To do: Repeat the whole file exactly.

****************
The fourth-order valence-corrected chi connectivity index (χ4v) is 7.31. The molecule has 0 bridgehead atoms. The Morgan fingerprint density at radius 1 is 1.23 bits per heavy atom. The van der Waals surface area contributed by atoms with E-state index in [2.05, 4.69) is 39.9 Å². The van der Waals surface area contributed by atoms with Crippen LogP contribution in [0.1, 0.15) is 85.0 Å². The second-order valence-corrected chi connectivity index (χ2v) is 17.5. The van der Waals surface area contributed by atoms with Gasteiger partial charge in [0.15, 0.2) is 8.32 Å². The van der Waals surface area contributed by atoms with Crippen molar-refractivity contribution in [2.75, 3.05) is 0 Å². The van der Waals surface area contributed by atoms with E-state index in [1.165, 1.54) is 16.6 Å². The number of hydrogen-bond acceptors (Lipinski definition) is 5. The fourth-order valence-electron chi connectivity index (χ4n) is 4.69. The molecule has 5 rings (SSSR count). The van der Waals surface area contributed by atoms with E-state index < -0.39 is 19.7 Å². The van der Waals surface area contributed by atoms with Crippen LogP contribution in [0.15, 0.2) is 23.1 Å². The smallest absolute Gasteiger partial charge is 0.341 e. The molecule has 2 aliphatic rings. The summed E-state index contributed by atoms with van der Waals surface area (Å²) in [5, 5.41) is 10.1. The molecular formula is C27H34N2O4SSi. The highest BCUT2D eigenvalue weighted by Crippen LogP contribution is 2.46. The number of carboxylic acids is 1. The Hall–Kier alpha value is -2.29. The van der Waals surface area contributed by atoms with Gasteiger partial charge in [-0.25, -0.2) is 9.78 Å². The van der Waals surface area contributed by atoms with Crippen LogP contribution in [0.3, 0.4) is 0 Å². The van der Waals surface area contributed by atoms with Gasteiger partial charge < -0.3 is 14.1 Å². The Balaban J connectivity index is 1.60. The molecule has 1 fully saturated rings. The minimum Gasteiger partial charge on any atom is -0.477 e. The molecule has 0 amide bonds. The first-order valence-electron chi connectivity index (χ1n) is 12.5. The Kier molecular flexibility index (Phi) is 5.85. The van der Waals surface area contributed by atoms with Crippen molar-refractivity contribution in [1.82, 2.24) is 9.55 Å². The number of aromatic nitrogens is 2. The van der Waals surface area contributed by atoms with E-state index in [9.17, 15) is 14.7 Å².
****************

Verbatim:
The fourth-order valence-corrected chi connectivity index (χ4v) is 7.31. The molecule has 0 bridgehead atoms. The Morgan fingerprint density at radius 1 is 1.23 bits per heavy atom. The van der Waals surface area contributed by atoms with E-state index in [2.05, 4.69) is 39.9 Å². The van der Waals surface area contributed by atoms with Crippen LogP contribution in [0.1, 0.15) is 85.0 Å². The second-order valence-corrected chi connectivity index (χ2v) is 17.5. The van der Waals surface area contributed by atoms with Gasteiger partial charge in [0.15, 0.2) is 8.32 Å². The van der Waals surface area contributed by atoms with Crippen molar-refractivity contribution in [2.75, 3.05) is 0 Å². The van der Waals surface area contributed by atoms with E-state index in [1.165, 1.54) is 16.6 Å². The number of hydrogen-bond acceptors (Lipinski definition) is 5. The fourth-order valence-electron chi connectivity index (χ4n) is 4.69. The molecule has 5 rings (SSSR count). The van der Waals surface area contributed by atoms with E-state index < -0.39 is 19.7 Å². The van der Waals surface area contributed by atoms with Crippen LogP contribution in [0.15, 0.2) is 23.1 Å². The smallest absolute Gasteiger partial charge is 0.341 e. The molecule has 2 aliphatic rings. The summed E-state index contributed by atoms with van der Waals surface area (Å²) in [5, 5.41) is 10.1. The molecular formula is C27H34N2O4SSi. The highest BCUT2D eigenvalue weighted by Crippen LogP contribution is 2.46. The number of carboxylic acids is 1. The Hall–Kier alpha value is -2.29. The van der Waals surface area contributed by atoms with Gasteiger partial charge in [-0.25, -0.2) is 9.78 Å². The van der Waals surface area contributed by atoms with Crippen LogP contribution in [0.3, 0.4) is 0 Å². The van der Waals surface area contributed by atoms with Gasteiger partial charge < -0.3 is 14.1 Å². The Balaban J connectivity index is 1.60. The molecule has 1 fully saturated rings. The minimum Gasteiger partial charge on any atom is -0.477 e. The molecule has 0 amide bonds. The first-order valence-electron chi connectivity index (χ1n) is 12.5. The Kier molecular flexibility index (Phi) is 5.85. The van der Waals surface area contributed by atoms with Crippen molar-refractivity contribution in [1.82, 2.24) is 9.55 Å². The number of aromatic nitrogens is 2. The van der Waals surface area contributed by atoms with E-state index in [9.17, 15) is 14.7 Å².